Interrupting the Cause of Our Suffering
One of the things that inspires me to grow and learn more is one of the most fundamental of Buddhist teachings — the investigation into what causes our suffering.
Most of what I’ve learned so far drives home the point of staying in the inquiry of what “hooks” me, or what causes my discomfort or my anger.
In most of the teachings, I’m encouraged to first notice when I’ve been “hooked” and then see how I can refrain, reframe, or relax from allowing that discomfort or anger to grow into a hot ember ready to burst into flames.
The teachings go on to suggest that there are two levels of coverings that keep most of us from being able to examine our behaviors and reactions: One is our misperception of reality. And the other comes into play when we’ve been hooked by our misperceptions, don’t notice that we’ve been hooked, and allow the flame of reaction to grow into a virtual wildfire.
The Mindful Gap
Buddha primarily worked with the space between the misperception and the actual intensity of getting worked up about whatever triggered our emotion. This is when we insert a little “mindful gap.” If in the moment of recognizing we’ve been triggered or noticing the neurotic mind, we give ourselves some space prior to taking any action, then we have the chance to allow for an insight.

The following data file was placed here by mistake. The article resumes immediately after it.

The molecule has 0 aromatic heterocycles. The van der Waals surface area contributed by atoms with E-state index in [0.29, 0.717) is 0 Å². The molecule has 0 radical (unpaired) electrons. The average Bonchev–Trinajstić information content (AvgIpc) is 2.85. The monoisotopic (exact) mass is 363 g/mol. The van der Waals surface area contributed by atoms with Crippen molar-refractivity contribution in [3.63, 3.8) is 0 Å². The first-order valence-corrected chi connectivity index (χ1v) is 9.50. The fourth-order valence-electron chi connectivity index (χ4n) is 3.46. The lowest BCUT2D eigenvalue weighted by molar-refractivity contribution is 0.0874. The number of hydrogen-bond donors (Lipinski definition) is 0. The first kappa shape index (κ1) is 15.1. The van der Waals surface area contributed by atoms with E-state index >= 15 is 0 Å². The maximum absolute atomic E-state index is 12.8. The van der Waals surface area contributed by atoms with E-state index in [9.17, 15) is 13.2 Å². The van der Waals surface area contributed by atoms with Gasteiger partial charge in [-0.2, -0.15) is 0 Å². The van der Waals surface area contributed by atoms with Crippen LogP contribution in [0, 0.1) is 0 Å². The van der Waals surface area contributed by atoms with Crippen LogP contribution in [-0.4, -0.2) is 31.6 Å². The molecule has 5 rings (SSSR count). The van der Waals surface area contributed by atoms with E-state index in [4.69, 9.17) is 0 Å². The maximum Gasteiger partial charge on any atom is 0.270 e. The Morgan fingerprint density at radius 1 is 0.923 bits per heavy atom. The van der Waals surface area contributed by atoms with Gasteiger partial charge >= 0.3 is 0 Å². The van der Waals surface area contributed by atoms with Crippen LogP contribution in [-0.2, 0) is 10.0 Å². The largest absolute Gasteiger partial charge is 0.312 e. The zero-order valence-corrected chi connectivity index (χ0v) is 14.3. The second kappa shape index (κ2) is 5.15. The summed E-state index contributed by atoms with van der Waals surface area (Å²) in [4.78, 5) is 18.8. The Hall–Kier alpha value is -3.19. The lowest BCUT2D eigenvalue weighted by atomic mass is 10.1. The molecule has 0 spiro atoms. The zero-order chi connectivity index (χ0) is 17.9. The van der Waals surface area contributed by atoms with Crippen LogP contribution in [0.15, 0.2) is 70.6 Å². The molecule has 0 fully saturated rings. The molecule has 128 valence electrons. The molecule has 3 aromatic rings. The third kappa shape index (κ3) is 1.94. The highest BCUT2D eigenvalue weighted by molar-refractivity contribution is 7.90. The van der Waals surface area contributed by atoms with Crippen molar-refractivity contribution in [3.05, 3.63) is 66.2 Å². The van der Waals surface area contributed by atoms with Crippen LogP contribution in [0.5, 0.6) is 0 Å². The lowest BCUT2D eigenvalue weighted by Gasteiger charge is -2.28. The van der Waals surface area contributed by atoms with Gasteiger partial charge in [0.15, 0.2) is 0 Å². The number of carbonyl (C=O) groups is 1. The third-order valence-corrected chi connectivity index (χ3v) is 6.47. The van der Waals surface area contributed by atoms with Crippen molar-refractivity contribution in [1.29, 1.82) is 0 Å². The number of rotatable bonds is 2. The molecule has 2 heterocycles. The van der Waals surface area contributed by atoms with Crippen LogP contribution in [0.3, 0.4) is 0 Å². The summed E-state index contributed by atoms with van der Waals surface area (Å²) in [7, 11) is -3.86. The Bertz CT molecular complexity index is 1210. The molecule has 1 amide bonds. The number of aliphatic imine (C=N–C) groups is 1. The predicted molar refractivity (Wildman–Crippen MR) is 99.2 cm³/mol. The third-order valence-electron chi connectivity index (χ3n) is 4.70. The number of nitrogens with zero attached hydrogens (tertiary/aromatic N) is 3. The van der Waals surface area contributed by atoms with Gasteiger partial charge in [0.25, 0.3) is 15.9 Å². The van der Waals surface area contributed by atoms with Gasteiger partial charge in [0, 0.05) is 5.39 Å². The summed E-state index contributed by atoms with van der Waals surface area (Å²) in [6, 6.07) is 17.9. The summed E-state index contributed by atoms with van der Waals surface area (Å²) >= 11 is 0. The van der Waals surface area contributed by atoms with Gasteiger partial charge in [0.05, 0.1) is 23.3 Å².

Here’s an example. Say one of your kids says something unkind to you. In that very moment, you immediately get hooked into thinking how rude and disrespectful she is, how unappreciative of all that you do for her. Your mind begins to reel and you can feel the energy of your agitation rising. At this moment, instead of allowing your neurotic mind to jump in and take over, you have the opportunity to tap into your wisdom mind.
The wisdom mind understands that maybe she’s had a tough day, maybe she didn’t do as well on that test she studied so hard for, maybe she’s having trouble with a friend and nothing she just said has anything whatsoever to do with you. That is the moment where inserting a little mindful gap may make all the difference in your interaction with your child.
Practice the habit of asking yourself: Where can I start interrupting my habitual internal process?
At the very beginning would certainly be the easiest, right? Before the storyline begins and our thinking gets a little more heated. The eighth-century monastic scholar Śāntideva suggested that this is the very moment when we, “Do not act! Be silent, do not speak!”
But the beginning is often hard for us to spot. That’s why the idea of a mindful gap is so important.
If we can take that pause and allow our wisdom mind to see our neurotic mind, we can become conscious of being on the verge of losing control. Again, do not act, do not speak. Instead, insert the mindful gap, the pause.
But hey, even if you miss it at the beginning and then the storyline is really going, you can still interrupt that internal process with a mindful gap. It’s a practice, which means, if you don’t get it the first time (or even the tenth time), you can still keep practicing!